LAS VEGAS — If the allegations against Elizabeth Halverson are true, then the judge often handled her staff with the temperament of a toddler.
Her former bailiff said he was forced to heat and serve her lunch, check the temperature of her ice water, brush lint from her robe, help her put on her shoes, massage her neck and cover her with a blanket before her nap.
An assistant said Halverson, of the 8th Judicial District Court, made her answer questions -- under oath -- about courthouse gossip. She and others said the judge often hurled insults, some religious and ethnic.
Last spring, complaints about Halverson's courtroom demeanor and other issues led her boss to strip her of criminal cases and ban her from the Clark County Regional Justice Center. In July, the Nevada Commission on Judicial Discipline suspended her with pay after taking testimony from her staff and others.
Halverson, 50, is scheduled for an April hearing that could result in her removal from the bench.
Meanwhile, she openly tussled with county code enforcement officials over whether her mosquito-infested swimming pool and trash-littered yard constituted a public nuisance.
Oh, and she's running for reelection.
In a state whose judicial system has been accused of cronyism and corruption, Halverson's saga has provided more than a year's worth of added gut punches.
The Las Vegas Review- Journal recently named the judge the city's "most colorful character," saying "she has a real future in reality TV, either as a 'Jerry Springer Show' guest or a contestant on 'Survivor: Regional Justice Center.' "
Halverson, who took the bench in January 2007, said in an interview that many of the accusations were either rookie mistakes blown out of proportion or just plain false. She's being singled out, she said, because she is a grass-roots candidate and "not somebody in the juice machine.
"Here's somebody who just got on the bench. . . . How could they be so horrible that they should be removed?" Halverson said. "I think this is the kind of thing that makes people look at the justice system and be concerned."
Not 'Wild West anymore'
Two other Clark County judges are also under scrutiny from the Nevada judicial commission: Lee A. Gates, who is accused of making improper campaign donations; and N. Anthony Del Vecchio, who is accused of, among other things, forcing his ex-wife's daughter to have sex with him to keep working as his assistant.
And before these cases, a 2006 Los Angeles Times investigation documented how eight current and former Nevada judges routinely ruled in favor of friends, former clients and business partners.
The accusations chip away at public respect for the courts, legal ethics experts said, but could also bolster efforts to reform Nevada's judiciary.
Last week, a panel of mostly judges and attorneys backed a plan to overhaul how jurists are chosen, in hope of bolstering confidence in the state's legal system.
"It's not the Wild West anymore," said Adam Winkler, a professor at UCLA School of Law, "and you can't have Wild West justice."
In particular, the Halverson case -- the first in recent memory in which a jurist contested suspension -- shows that the judicial commission is willing to rein in officials, said appointed special prosecutor Dorothy Nash Holmes.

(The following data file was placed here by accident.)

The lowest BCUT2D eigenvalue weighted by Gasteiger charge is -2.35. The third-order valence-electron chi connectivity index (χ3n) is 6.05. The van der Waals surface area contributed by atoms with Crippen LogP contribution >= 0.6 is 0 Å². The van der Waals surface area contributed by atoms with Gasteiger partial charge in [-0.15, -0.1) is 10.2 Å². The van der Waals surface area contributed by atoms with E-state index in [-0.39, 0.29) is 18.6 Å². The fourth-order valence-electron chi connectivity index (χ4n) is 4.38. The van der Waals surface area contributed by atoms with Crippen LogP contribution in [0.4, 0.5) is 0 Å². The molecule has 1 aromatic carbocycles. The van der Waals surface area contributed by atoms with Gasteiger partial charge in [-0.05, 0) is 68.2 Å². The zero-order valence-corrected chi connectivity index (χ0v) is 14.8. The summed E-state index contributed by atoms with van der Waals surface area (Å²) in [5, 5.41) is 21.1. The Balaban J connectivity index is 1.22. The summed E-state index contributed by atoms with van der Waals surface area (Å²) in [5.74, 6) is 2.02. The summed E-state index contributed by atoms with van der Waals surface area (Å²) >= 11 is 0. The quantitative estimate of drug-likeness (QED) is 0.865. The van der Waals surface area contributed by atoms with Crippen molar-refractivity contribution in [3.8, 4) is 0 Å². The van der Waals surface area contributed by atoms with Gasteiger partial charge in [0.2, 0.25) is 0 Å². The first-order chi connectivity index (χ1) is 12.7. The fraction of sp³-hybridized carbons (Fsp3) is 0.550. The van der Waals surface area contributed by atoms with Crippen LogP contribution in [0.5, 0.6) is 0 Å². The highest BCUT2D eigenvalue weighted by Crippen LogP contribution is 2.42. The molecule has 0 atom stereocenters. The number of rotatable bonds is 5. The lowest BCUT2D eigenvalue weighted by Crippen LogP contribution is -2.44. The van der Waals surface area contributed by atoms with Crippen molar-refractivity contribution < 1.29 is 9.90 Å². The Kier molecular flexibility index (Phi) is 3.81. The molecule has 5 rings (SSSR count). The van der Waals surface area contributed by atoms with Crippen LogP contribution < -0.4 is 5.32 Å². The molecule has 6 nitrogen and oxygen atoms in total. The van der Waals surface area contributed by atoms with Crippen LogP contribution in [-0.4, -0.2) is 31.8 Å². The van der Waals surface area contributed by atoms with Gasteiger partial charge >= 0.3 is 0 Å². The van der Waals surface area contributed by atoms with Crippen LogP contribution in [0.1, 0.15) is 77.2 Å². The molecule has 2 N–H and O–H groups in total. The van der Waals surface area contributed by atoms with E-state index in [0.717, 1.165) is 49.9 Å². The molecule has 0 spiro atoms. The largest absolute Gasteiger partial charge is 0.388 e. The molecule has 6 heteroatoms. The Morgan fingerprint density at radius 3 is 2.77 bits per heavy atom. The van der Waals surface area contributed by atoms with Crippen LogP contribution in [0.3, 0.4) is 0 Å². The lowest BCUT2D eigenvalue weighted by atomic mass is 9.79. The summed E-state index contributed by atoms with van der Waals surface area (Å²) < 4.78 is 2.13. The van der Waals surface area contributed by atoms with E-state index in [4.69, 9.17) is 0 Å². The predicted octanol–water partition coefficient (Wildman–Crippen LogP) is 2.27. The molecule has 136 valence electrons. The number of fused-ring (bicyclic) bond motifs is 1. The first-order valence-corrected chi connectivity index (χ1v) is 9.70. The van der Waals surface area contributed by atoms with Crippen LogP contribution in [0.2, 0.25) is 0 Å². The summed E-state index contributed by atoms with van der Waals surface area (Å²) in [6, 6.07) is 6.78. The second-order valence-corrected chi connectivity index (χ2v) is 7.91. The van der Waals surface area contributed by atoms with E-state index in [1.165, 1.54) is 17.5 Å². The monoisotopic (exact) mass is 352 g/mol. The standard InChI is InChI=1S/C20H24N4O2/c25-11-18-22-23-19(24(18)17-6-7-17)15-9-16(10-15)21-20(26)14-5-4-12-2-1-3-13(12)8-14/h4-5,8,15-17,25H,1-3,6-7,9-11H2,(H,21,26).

The commission found that Halverson "is without sufficient legal abilities to conduct trials in criminal cases without threat of serious harm to the public or the administration of justice."
"It's been very sad and very difficult," said Halverson, a USC law school graduate. "I'm sad every day for all the cases I'm missing, especially those I'd already started."
Halverson's troubles began shortly after she began her judgeship. Media reports said her yard was littered with an old golf cart and campaign signs. Within months, she was making headlines for her courtroom behavior.
According to court papers, Halverson fell asleep during at least one criminal trial, which she attributed to health problems. Her staffers said that she often slept -- sometimes so deeply that even slamming a door didn't wake her.
According to testimony, Halverson also improperly talked to jurors without attorneys present during two criminal trials and ate barbecue with them.
Her former bailiff, Johnny Jordan, told commissioners that Halverson treated him like a houseboy and once said to his fiancee, "By day he's mine, and by night, he's yours."
Halverson's attorneys argued that he helped because of her health problems. The commission, which described her as "significantly overweight," said she used a motorized vehicle and oxygen tank.
"He was never treated like a houseboy in any way, shape or form," Halverson said. "It was he who wanted to do these things."
The judge was accused of asking Jordan to spy on other staffers -- he reportedly refused -- and of hiring a technician to try to breach the Regional Justice Center's computer system.
She employed two private bodyguards without notifying court officials, which got her temporarily barred from the courthouse.
Halverson also referred to her husband as "Evil Ed," her former bailiff testified, and told Jordan to "pull out your gun and shoot him."
"I'll dispose of the body," Jordan quoted the judge as saying.
Halverson's newer staffers told commissioners she acted respectfully and professionally. But commissioners said that didn't excuse her treating Jordan and others in a "truly bizarre and inappropriate manner."
Two people are challenging the suspended judge in the August election. Halverson said she entered the race because community members encouraged her to hold onto her judgeship.
"Do I think the public will see the truth about me?" she said. "Yes, I do."